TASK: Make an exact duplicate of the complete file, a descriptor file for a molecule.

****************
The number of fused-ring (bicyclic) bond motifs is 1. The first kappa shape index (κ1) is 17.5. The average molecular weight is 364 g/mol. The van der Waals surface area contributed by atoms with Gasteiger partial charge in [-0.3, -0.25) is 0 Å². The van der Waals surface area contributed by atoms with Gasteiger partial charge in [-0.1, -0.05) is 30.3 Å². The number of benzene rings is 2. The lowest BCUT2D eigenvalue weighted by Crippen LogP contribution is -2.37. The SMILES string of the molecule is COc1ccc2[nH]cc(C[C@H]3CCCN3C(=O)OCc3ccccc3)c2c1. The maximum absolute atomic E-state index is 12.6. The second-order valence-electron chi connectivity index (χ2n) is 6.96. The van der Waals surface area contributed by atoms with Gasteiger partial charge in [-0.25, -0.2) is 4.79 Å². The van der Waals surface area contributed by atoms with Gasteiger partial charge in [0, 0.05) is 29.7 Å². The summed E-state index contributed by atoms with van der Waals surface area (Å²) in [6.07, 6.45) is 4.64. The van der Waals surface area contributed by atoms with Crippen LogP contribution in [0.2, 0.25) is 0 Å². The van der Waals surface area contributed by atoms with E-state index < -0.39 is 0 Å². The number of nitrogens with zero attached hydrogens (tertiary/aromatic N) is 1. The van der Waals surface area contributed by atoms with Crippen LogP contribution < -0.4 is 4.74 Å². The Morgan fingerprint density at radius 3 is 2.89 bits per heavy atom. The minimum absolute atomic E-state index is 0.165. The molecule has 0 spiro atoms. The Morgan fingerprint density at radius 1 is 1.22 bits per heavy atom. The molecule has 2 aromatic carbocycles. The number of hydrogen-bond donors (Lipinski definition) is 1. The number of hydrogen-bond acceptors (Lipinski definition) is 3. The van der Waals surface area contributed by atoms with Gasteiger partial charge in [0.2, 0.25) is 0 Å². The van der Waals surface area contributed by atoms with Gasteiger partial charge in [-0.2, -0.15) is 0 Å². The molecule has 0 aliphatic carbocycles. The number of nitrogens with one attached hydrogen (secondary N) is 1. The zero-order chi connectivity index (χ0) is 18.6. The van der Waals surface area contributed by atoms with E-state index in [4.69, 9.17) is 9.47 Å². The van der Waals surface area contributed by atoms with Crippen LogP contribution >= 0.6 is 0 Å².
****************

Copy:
The number of fused-ring (bicyclic) bond motifs is 1. The first kappa shape index (κ1) is 17.5. The average molecular weight is 364 g/mol. The van der Waals surface area contributed by atoms with Gasteiger partial charge in [-0.3, -0.25) is 0 Å². The van der Waals surface area contributed by atoms with Gasteiger partial charge in [-0.1, -0.05) is 30.3 Å². The number of benzene rings is 2. The lowest BCUT2D eigenvalue weighted by Crippen LogP contribution is -2.37. The SMILES string of the molecule is COc1ccc2[nH]cc(C[C@H]3CCCN3C(=O)OCc3ccccc3)c2c1. The maximum absolute atomic E-state index is 12.6. The second-order valence-electron chi connectivity index (χ2n) is 6.96. The van der Waals surface area contributed by atoms with Gasteiger partial charge in [-0.25, -0.2) is 4.79 Å². The van der Waals surface area contributed by atoms with Gasteiger partial charge in [0, 0.05) is 29.7 Å². The summed E-state index contributed by atoms with van der Waals surface area (Å²) in [6.07, 6.45) is 4.64. The van der Waals surface area contributed by atoms with Crippen LogP contribution in [0.2, 0.25) is 0 Å². The van der Waals surface area contributed by atoms with E-state index < -0.39 is 0 Å². The number of nitrogens with zero attached hydrogens (tertiary/aromatic N) is 1. The van der Waals surface area contributed by atoms with Crippen LogP contribution < -0.4 is 4.74 Å². The Morgan fingerprint density at radius 3 is 2.89 bits per heavy atom. The minimum absolute atomic E-state index is 0.165. The molecule has 0 spiro atoms. The Morgan fingerprint density at radius 1 is 1.22 bits per heavy atom. The molecule has 2 aromatic carbocycles. The number of hydrogen-bond donors (Lipinski definition) is 1. The number of hydrogen-bond acceptors (Lipinski definition) is 3. The van der Waals surface area contributed by atoms with Gasteiger partial charge in [0.2, 0.25) is 0 Å². The van der Waals surface area contributed by atoms with Gasteiger partial charge in [-0.2, -0.15) is 0 Å². The molecule has 0 aliphatic carbocycles. The number of nitrogens with one attached hydrogen (secondary N) is 1. The zero-order chi connectivity index (χ0) is 18.6. The van der Waals surface area contributed by atoms with E-state index in [4.69, 9.17) is 9.47 Å². The van der Waals surface area contributed by atoms with Crippen LogP contribution >= 0.6 is 0 Å².